Jim Cole, Associated Press
CONCORD, N.H. — David Kwiatkowski's six-month stint at the Baltimore Veterans Affairs medical center was about to end in 2008 when a doctor proposed extending the traveling technician's contract. Don't do it, one nurse warned.
"If you keep him, we're going to management, the police, and outside the VA, because you would be putting our licenses in jeopardy," the nurse, Ron Warnick, said amid suspicions that Kwiatkowski was tampering with medications, according to recently released court documents.
Kwiatkowski's contract wasn't extended, but he went on to work in nine more hospitals in five states, stealing drugs and infecting patients with hepatitis C through tainted syringes along the way. The criminal case against him ended last week when he was sentenced to 39 years in prison for 16 federal drug convictions in New Hampshire. Now the push is for individual hospitals, state lawmakers and federal officials to fix the problems his prosecution revealed.
Kwiatkowski's "trail of infection" helped unmask a problem that was a growing concern for the Centers for Disease Control and Prevention and across the public health system, said Joseph Perz, who specializes in injection safety and infection control at the CDC.
"If there is a silver lining, it is that we're seeing some movement toward broader prevention, and that's a very good thing," he said.
Medical technicians aren't as closely regulated as doctors or nurses, and there is no nationwide database of misconduct or disciplinary actions against them, as there is for physicians. While some states require certain technicians to be licensed, four of the states where Kwiatkowski worked don't license any of them.
Hospitals and staffing agencies are supposed to share responsibility for verifying that workers have licensing and good reputations, but Kwiatkowski was able to move from job to job and state to state despite having been fired numerous times over allegations of drug use and theft. In one case, police were called but declined to bring charges; in another, he was fired but not reported to police.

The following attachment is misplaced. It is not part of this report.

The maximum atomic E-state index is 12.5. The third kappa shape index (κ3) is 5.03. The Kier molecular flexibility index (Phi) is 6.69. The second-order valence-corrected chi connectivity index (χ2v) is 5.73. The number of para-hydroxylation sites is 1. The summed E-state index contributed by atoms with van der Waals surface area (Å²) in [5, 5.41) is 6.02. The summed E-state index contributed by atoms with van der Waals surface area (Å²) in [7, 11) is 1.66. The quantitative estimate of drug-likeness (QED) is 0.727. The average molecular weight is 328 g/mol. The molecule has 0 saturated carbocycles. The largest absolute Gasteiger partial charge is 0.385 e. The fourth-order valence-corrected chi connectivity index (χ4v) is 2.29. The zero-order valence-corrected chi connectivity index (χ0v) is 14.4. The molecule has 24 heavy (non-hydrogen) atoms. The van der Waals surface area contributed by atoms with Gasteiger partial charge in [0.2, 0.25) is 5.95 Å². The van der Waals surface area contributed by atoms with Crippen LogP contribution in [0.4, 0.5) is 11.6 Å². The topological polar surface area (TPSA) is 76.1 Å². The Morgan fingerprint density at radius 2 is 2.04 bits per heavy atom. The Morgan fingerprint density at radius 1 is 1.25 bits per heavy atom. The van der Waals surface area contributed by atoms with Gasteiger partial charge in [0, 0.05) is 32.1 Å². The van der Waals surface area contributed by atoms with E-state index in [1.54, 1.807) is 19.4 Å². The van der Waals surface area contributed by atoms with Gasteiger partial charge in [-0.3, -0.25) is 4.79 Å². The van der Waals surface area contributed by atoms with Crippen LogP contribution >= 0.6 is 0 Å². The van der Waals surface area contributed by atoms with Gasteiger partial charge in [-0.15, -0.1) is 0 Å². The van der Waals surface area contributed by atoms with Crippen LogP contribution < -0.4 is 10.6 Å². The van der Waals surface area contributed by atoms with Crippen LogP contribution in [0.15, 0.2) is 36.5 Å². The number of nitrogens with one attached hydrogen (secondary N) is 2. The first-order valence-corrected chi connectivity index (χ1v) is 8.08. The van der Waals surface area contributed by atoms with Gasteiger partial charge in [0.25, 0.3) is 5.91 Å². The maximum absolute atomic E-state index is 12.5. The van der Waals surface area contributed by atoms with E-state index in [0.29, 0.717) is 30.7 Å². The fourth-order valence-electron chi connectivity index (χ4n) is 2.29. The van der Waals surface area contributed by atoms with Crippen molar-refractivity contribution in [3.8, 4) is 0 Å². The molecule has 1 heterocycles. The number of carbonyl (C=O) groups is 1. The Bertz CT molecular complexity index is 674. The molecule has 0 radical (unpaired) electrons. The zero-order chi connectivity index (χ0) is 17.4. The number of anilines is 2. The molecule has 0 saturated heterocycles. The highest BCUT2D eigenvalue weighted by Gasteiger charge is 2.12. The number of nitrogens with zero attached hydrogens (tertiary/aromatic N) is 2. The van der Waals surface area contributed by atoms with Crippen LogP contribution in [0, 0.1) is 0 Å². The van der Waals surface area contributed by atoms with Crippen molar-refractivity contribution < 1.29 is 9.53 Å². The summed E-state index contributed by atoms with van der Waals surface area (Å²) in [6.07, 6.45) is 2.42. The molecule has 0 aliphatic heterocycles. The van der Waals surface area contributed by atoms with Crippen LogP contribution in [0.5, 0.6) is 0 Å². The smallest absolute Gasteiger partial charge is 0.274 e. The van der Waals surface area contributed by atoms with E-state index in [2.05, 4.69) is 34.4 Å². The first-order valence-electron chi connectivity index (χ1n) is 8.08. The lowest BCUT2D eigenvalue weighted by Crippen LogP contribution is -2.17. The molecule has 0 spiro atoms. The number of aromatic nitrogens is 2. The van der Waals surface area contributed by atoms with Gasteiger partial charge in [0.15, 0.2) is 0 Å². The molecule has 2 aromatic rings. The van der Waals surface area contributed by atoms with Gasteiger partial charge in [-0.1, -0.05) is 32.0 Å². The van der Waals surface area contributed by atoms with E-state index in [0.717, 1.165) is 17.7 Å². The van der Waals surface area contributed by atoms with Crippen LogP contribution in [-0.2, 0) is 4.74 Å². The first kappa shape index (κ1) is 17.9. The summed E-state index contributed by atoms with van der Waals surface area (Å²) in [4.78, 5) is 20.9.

In all, patients were infected in New Hampshire, Maryland, Kansas and one Pennsylvania. Kwiatkowski also worked in Michigan, New York, Arizona and Georgia.
Since his arrest in July 2012, more than 12,000 people have been asked to get tested for hepatitis C, a blood-borne virus that can cause liver disease and chronic health problems, and 46 people been diagnosed with the same strain of the virus he carries.
"This defendant exploited critical gaps in reporting requirements to law enforcement, licensing authorities and the staffing agencies that place them throughout the country," said U.S. Attorney John Kacavas, who prosecuted Kwiatkowski. Saying Kwiatkowski "cast a harsh light on the dirty little secret of drug diversion" in medical facilities, Kacavas has directed his office to work with other agencies to recommend tighter regulation in the hiring and management of health care workers.
In Maryland, where seven patients contracted hepatitis C from Kwiatkowski, lawmakers passed a bill requiring staffing agencies that find jobs for health care workers to obtain licenses. The state public health department also urged the state Board of Physicians to review its procedures for licensing health care professionals, noting that Kwiatkowski falsely obtained a radiographer certification and a Maryland license because no one verified what he had put down on his applications.
New Hampshire is one of several states that doesn't license workers like Kwiatkowski, but that would change under pending legislation. Lawmakers are considering a bill that would create a licensing system for medical technicians and a registry that other states could search. Another bill would require hospitals to test employees for drugs if there was a reasonable suspicion of drug use.
New Hampshire officials also have been working with an advocacy group founded by a cancer patient who was infected with hepatitis C at a Nebraska clinic in 2002 when a saline bag that had been used on an infected patient was reused. Steve Langan, director of Hepatitis Outbreaks National Organization for Reform in Nebraska, is meeting with federal Department of Health and Human Services officials next month, when he plans to push the agency to make preventing drug diversion a bigger priority.
"This is an immense, multifaceted problem, and until we truly engineer safety into the health care system, there's going to be a risk," he said.
Besides taking steps to better secure narcotic drugs, Perz said hospitals need to ask more questions when a worker gets caught. In the Kwiatkowski case, the investigation into a hepatitis C outbreak led to the discovery he was stealing drugs, but "we need to come at it the other way, too," Perz said. That means when a worker steals injectable drugs, hospitals need to test that worker for hepatitis C and other diseases and determine whether patients were put at risk.
That didn't happen in Kwiatkowski's case until he got to New Hampshire, but Perz said he believes there is momentum for change.
"We're at the point where there's growing awareness of what's been largely a hidden problem," he said.
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